LIVING THE DREAM: Roger Harris enjoys classic automotive hobby
A few years ago, Roger Harris traded a vintage car for some land with the idea of building a new house and shop. He reached a deal with his wife, Sandra, about the transaction. “We bought it with the understanding that I could build the shop of my dreams and she could build the house of her dreams, and we’d leave each other alone,” Roger said with a laugh.
The house is lovely, and the shop is indeed the stuff of dreams.
The shop is filled with more than a dozen vintage motorcycles and several cars. From the 1934 Plymouth to the 1946 Indian, the Triumph motorcycle sitting quietly in the corner to the row of 1977 Maico motorcycles that still get revved up for the occasional race, each one is a work of mechanical art with a soul and a story to tell.
Other pieces of racing and automotive memorabilia line the walls. Lifts and projects in various stages of completion await the next turn of a wrench. The building is half museum, half working garage, and everything Harris has ever wanted.
“I’ve got, like, 25 of them (motorcycles) now. I’ve sold a few of them, but I don’t do it for profit or investment. I do it for the love of it. They need me, and I need them,” Harris said. “You get out here and work on an old motorcycle, and it’s a simple machine from times gone past. It’s pieces and parts. I love bringing them back to life.”
Harris, now 54 years old, has had a passion for all things automotive — particularly motorcycles — since he was a child. He got his first bike, a Honda 100, in 1976 when he was 8. His father bought it for he and his brother to share, but eventually had to purchase another because the siblings were constantly fighting over it.
Harris’ first job was in a motorcycle shop in his hometown of McComb, where he traded his labor for a racing bike. He raced through his teens — the store’s owner, Larry Myatt, was his sponsor and mentor — until moving to Vicksburg and getting a “real job” in 1987.
“I tried to still race on the weekend, but that didn’t work too well,” Harris said. “I had come to realize that no matter what happened at the races on Sunday I was still expected to be at work on Monday morning.”
Although his racing days went by the wayside, Harris’ passion for vehicles never did. In the mid-1990s he got word of a 1969 BSA 650 motorcycle collecting dust in a garage in Vicksburg and bought it from the owner. Over the next few months he restored it to pristine condition.
“I dragged it home, took it apart and put it together piece by piece,” Harris said.
He later traded that bike for two more, and suddenly was hip deep in his new hobby. He has restored more than two dozen bikes, as well as a few cars, since then. His hobby outgrew his original 24-by-30-foot shop and eventually moved into the new, larger building.
Harris also segued from motorcycles to cars and other items. He acquired a 1934 Plymouth from his father and fully restored it. Now painted black with flames shooting along the sides, he often takes it to car shows.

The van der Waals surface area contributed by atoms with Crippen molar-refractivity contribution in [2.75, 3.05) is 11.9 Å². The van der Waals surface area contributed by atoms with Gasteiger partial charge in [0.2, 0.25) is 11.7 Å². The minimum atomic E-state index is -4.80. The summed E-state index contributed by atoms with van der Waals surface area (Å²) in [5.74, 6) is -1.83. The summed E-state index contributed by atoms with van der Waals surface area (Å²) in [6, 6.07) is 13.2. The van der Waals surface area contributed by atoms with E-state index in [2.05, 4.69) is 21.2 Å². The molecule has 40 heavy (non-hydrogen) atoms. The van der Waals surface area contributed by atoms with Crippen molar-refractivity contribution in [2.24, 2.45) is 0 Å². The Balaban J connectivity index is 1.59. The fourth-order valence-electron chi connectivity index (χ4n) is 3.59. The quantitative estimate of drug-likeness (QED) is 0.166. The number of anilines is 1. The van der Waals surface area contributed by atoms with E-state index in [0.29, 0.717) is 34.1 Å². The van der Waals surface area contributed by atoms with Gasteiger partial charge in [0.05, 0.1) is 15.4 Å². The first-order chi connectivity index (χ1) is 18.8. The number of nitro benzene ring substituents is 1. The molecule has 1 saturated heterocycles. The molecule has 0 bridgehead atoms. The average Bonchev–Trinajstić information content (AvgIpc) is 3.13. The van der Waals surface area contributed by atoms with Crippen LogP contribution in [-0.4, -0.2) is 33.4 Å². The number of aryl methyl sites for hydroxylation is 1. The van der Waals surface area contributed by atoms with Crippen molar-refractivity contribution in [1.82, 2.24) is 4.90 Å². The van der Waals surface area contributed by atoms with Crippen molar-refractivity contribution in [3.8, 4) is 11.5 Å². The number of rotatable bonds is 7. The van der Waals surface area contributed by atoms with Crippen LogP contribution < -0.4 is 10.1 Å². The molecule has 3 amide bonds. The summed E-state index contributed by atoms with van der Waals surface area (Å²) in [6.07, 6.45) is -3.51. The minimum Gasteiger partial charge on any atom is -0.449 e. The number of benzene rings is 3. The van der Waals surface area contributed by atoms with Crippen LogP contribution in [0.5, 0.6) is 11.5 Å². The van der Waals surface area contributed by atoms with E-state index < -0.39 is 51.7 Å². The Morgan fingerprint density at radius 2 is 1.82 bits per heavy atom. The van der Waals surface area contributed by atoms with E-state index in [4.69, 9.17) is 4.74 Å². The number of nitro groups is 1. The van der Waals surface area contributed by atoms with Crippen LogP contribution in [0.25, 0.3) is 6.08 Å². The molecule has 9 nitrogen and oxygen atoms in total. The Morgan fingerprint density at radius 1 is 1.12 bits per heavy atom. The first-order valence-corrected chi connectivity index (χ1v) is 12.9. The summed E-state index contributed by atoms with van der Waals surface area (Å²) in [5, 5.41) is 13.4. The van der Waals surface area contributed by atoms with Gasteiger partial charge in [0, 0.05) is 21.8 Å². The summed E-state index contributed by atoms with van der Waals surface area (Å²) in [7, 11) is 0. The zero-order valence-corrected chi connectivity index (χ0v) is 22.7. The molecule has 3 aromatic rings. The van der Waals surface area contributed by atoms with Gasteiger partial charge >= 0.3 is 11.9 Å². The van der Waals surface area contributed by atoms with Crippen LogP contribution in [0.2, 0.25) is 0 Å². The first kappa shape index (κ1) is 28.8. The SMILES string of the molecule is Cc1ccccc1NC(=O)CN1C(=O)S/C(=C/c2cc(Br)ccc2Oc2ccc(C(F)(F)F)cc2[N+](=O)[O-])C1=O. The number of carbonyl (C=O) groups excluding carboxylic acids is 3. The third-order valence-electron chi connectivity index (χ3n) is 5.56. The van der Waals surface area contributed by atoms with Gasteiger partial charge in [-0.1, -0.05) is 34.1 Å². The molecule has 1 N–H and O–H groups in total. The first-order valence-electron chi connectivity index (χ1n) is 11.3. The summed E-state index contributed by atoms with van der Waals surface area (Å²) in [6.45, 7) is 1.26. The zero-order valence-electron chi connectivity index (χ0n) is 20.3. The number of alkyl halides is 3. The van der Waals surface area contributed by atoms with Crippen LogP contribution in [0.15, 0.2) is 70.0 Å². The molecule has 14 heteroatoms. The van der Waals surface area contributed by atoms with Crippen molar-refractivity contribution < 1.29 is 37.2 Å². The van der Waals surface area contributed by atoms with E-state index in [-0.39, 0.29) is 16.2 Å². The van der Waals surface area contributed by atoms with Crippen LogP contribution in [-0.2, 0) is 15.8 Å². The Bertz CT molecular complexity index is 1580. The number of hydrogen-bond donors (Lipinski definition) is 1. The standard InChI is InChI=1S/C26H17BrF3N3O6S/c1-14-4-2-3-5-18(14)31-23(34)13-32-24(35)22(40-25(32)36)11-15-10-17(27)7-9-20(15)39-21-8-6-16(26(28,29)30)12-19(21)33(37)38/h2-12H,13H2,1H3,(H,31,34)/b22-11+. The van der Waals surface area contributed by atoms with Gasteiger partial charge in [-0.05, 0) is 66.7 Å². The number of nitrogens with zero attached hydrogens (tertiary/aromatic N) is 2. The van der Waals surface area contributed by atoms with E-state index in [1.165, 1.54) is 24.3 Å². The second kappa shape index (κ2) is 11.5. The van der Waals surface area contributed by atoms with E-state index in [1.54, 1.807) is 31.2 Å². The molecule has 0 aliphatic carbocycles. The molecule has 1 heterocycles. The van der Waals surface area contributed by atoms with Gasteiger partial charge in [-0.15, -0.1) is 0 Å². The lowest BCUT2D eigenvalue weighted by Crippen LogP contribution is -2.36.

A yellow 1969 Pontiac Firebird sits idly in one part of the shop. Outside, a reddish-orange 1949 Ford pickup sits alongside a 1946 Indian motorcycle, both guarded by a vintage 1923 gas pump that Harris also restored.
In another room, the frame of a 1932 Ford Roadster is half-finished. Nearby, parts recently painted a striking shade of orange-yellow hang from the ceiling to cure. The roadster is a family project with Harris and his son, Miles, who has also caught the car bug. He hopes to finish the car this spring.
“My father fooled with this stuff. His father fooled with this stuff. This car is a father-son project,” Harris said. “It’s weird. Miles is my middle son. The oldest and the youngest aren’t really interested in it, but he loves it.”
While some of the cars and bikes will spend most of their new lives being displayed at car shows, Harris said that kind of defeats the point. He’ll occasionally drive some of them around after completion. That’s the moment of truth as to whether all of the work was worth it, as well as if it was done right.
“The first thing that goes through your mind when you go to start it is, ‘I hope it has all the gears.’ You don’t want to take it apart again. The first ride you think of all the late nights when you came out here at midnight to mess with something, and wonder if you did this or that,” Harris said. “If it does run, it feels so gratifying. An old bike shows its character. And if it doesn’t, it also shows its character. It’s an adventure. You’re going to meet some interesting folks. They might be the ones to rescue you from the side of the road.”
After a long hiatus, Harris has also gotten back into racing. It’s not the super competitive motocross circuit of his younger days, but rather vintage races in Texas and Alabama. The vintage racing circuit is more relaxed, with less of an emphasis on competition and more on an appreciation of the machines and taking them for a spin.
“It’s more of a brotherhood. You can race what you used to race when you were a kid, in a safe environment. You can find just as much competition as you want,” Harris said. “There’s a show in Jefferson, Texas, that’s the biggest motocross race in the world. Every year I make that one. It’s a big sport. It’s a big hobby. It’s a clean hobby.”
Locally, Harris is also an advocate of the hobby. He belongs to the Vicksburg Cruisers car club and for the past two years has organized a vintage motorcycle show at the Vicksburg Farmer’s Market.
“It’s my wish to bring that hobby to the forefront and have it be something Vicksburg can enjoy,” Harris said. “This is a passion. Everybody needs a hobby to refocus themselves, and that’s exactly what this does for me.”
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